Workplace Inspections Toolbox Talk

Learn how regular jobsite inspections reduce incidents and keep workers safer.

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Workplace Inspections Safety Talk

Frequent workplace inspections are a necessary safety precaution on the jobsite. Closely monitoring workspaces for potential hazards prevents avoidable accidents and keeps crew members safer and more productive.

Why you should conduct regular inspections

Conducting multiple daily inspections may seem repetitive, but safety issues can happen at any time due to a large variety of factors that are difficult to predict. With regular inspections, potential concerns can be identified early and resolved immediately to avoid incidents no matter the cause.

There are a few basic types of hazards regular inspections help control.

Work area hazards

Work area hazards can vary widely depending on the type of work that’s being done. On a construction site, many different dangerous scenarios are possible, some that require extreme caution like working from great heights or handling hazardous materials. Inspections verify that every worksite is free from unnecessary physical, chemical, ergonomical, or environmental danger.

Work area hazards are often caused by inattention. Crew members may forget or fail to follow safety guidelines while they are busy with project tasks. It is the designated inspector’s responsibility to identify lapses in procedure.

Other hazards are caused by environmental factors. For example, a tree branch may be in the way of a ladder, or there may be an increased risk of slips and falls due to a recent storm.

Common work area hazards include:

  • Misplaced or broken tools and objects
  • Faulty or unsafely operated equipment
  • Too many people in the workspace
  • Too few crew members in the workspace
  • Environmental hazards
  • Bad weather
  • Fire hazards
  • Electrical hazards
  • Missing on incorrect labels
  • Housekeeping issues
  • To avoid injury, only the people, objects, and equipment that are needed to safely complete the task at hand should be present in the work area at any given time.

    Biological Hazards

    In addition to workspace hazards and weather conditions, contractors need to be aware of insects and animals, especially when working outdoors. When these creatures enter the work area, they may cause distractions or damage materials. They may also bite or scratch workers, and they sometimes carry diseases or produce toxins that trigger dangerous allergic reactions.

    In particular, workplace inspectors should look for signs of:

  • Spiders
  • Ticks
  • Wasps and bees
  • Mosquitos
  • Snakes
  • When dealing with biological hazards, special personal protective equipment may be required.

    How to conduct regular inspections

    Inspections must be conducted thoroughly. Organized checklists can help workplace inspectors make sure they’re paying attention to the right details.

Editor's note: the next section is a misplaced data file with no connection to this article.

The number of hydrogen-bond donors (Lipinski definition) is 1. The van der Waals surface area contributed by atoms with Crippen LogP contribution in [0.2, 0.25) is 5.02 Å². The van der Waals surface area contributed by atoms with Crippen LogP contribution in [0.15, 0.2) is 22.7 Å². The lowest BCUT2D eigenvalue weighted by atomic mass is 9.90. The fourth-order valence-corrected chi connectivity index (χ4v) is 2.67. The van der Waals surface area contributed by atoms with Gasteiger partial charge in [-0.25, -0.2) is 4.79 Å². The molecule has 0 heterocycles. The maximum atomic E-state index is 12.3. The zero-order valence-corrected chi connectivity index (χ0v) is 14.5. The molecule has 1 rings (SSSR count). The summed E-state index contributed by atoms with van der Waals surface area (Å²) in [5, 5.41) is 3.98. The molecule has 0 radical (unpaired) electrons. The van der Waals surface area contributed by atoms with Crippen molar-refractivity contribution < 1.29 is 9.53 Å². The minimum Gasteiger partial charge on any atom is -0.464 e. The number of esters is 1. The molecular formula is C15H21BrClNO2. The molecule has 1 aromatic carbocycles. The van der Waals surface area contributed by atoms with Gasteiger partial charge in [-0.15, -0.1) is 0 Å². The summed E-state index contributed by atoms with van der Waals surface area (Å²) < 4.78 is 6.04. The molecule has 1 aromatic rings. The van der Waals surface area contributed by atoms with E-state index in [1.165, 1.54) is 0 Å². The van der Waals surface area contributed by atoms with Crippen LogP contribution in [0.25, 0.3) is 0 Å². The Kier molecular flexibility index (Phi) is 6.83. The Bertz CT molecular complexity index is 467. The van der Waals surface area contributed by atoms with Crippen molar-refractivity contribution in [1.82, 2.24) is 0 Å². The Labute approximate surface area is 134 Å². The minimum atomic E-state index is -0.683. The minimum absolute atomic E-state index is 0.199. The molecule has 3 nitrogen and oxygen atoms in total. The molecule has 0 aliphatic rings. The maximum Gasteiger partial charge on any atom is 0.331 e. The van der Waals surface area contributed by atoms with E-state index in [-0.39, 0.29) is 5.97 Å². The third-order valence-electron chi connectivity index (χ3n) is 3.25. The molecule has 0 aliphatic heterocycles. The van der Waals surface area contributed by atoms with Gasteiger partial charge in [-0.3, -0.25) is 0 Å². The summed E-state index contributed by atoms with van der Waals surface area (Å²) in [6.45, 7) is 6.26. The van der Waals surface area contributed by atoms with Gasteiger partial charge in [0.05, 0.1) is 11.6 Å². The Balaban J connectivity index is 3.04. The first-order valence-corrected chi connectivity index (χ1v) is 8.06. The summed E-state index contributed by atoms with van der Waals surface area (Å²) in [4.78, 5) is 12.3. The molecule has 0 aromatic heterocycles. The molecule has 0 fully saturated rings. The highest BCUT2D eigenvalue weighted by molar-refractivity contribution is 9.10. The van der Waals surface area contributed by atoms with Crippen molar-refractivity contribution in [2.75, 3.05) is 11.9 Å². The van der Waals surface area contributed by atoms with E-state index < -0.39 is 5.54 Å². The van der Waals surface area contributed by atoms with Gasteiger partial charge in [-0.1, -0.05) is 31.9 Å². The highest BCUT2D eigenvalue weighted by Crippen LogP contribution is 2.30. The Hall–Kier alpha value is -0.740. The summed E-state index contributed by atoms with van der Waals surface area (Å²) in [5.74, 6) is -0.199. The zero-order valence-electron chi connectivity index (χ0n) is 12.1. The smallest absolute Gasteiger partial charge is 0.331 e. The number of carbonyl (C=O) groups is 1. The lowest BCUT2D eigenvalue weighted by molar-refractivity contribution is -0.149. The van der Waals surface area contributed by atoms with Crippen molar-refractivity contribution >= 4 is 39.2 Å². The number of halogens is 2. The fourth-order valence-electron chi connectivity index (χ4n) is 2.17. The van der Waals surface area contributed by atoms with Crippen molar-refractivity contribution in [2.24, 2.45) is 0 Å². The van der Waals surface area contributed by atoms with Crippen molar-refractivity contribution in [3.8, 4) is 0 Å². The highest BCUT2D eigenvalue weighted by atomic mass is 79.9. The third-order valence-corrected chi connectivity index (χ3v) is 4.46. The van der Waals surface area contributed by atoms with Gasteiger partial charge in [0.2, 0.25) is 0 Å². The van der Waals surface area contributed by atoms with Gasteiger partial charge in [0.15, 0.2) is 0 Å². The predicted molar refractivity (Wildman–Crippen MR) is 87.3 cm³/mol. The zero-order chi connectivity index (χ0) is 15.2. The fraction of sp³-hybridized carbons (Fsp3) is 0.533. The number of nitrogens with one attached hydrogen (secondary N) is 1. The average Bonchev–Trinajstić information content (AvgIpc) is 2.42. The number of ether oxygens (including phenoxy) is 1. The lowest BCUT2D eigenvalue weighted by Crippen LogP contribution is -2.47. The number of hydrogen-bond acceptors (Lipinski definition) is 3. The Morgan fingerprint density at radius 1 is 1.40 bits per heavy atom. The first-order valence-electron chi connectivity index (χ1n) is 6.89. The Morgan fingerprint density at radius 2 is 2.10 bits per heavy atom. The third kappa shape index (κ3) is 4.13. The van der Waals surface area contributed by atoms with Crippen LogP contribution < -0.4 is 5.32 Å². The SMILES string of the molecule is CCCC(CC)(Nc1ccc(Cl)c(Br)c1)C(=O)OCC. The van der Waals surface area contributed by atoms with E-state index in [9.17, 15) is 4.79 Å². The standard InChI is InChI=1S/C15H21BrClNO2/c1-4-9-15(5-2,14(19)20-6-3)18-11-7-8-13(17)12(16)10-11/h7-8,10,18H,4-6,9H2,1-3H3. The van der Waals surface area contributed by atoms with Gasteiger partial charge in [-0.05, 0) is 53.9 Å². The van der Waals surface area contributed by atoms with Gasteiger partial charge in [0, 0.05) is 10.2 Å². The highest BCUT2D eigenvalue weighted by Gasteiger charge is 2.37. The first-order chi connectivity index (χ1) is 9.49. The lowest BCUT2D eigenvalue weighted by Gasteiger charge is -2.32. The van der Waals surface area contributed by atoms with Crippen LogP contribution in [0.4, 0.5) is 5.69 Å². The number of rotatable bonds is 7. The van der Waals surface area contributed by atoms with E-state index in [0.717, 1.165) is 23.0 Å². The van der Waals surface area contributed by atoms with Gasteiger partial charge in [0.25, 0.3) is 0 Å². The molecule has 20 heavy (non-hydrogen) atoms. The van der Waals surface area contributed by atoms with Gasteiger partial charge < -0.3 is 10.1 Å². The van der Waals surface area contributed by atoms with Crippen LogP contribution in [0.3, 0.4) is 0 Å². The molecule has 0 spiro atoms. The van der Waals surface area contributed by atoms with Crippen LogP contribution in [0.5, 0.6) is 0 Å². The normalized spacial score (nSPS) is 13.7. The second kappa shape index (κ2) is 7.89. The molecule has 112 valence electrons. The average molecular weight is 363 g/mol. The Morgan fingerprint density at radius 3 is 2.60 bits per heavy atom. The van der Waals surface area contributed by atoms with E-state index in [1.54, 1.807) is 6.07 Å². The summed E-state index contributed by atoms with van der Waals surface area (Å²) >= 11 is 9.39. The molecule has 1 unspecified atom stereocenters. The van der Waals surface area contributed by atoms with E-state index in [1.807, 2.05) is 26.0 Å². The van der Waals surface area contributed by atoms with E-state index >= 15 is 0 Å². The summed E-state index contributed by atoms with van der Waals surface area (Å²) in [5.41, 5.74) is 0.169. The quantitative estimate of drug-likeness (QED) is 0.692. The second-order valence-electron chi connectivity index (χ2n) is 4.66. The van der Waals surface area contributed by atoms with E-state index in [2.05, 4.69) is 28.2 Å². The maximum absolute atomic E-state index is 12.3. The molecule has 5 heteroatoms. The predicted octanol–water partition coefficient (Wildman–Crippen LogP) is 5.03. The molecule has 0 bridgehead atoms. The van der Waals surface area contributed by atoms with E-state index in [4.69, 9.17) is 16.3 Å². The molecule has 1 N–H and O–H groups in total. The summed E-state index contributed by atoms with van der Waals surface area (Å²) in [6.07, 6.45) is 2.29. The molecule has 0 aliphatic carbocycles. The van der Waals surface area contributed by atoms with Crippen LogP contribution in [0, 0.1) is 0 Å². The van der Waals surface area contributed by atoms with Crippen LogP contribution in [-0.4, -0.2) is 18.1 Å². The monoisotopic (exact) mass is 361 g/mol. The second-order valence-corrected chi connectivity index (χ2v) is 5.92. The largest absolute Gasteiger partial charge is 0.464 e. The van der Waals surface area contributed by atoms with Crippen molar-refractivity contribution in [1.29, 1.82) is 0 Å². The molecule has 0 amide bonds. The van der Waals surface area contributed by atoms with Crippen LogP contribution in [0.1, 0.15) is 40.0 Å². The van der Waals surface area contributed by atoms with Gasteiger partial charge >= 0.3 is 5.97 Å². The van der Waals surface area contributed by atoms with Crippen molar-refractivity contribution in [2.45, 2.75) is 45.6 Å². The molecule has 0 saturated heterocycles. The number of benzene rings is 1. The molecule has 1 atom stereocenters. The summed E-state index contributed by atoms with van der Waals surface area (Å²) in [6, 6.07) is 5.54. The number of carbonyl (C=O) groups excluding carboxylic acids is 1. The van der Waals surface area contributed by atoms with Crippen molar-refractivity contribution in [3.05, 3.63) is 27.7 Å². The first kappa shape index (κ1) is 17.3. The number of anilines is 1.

Inspection frequency

    Before each workday begins, all work areas must be inspected. As the day progresses, inspections should continue periodically, and a final inspection should be conducted once all the day’s tasks are finished.

    In addition to these daily workspace inspections, construction companies may conduct weekly, monthly, or annual inspections that address specific safety concerns in greater detail. Likewise, governmental regulations may dictate that a health and safety representative from the state must perform their own inspections of a company’s worksites on a periodic basis.

    Resolving issues

    Any time inspectors identify a hazard, work must be stopped in the affected area until the issue is resolved. All workers must be notified of any hazards immediately.

    Once the work area is deemed safe, progress may resume.

    Inspection documentation

    Inspection results and any safety hazards that are identified during the inspection process should be carefully documented. Keeping a detailed record of historical data can help resolve disputes if an accident occurs and help construction companies improve overall safety processes.

    Personal protective equipment

    All crew members should wear their personal protective equipment (PPE) at the appropriate times. It is designed to protect workers according to the job they are performing.

    Proper PPE use should be monitored along with workplace hazards during regular inspections.

    Some common types of PPE are:

  • Earplugs
  • Steel toe boots
  • Safety vests
  • Coveralls
  • Hard hats
  • Work gloves
  • Face shield
  • Rubber gloves
  • Harnesses
  • Eye protection
  • It’s important to remember that, while it helps protect workers, wearing PPE does not replace the need for following other safety guidelines.

    Common risks on a construction site

    Construction work is often physically demanding. Contractors are frequently be susceptible to the following risks on the jobsite:

  • Collapsing trenches
  • Falling equipment
  • Strain while manually lifting or handling materials and equipment
  • Hearing damage
  • Slips, trips, and falls
  • Asbestos
  • Inspections help construction crews complete tasks safely and effectively. By reducing workplace hazards, regular inspections protect workers from these and other common risks.

    The importance of site inspections

    When workers become complacent, incidents happen. Safety awareness is essential for preventing illness and injury.

    Regular inspections reinforce safety rules and help workers stay on track. Don’t skip this crucial aspect of risk management.

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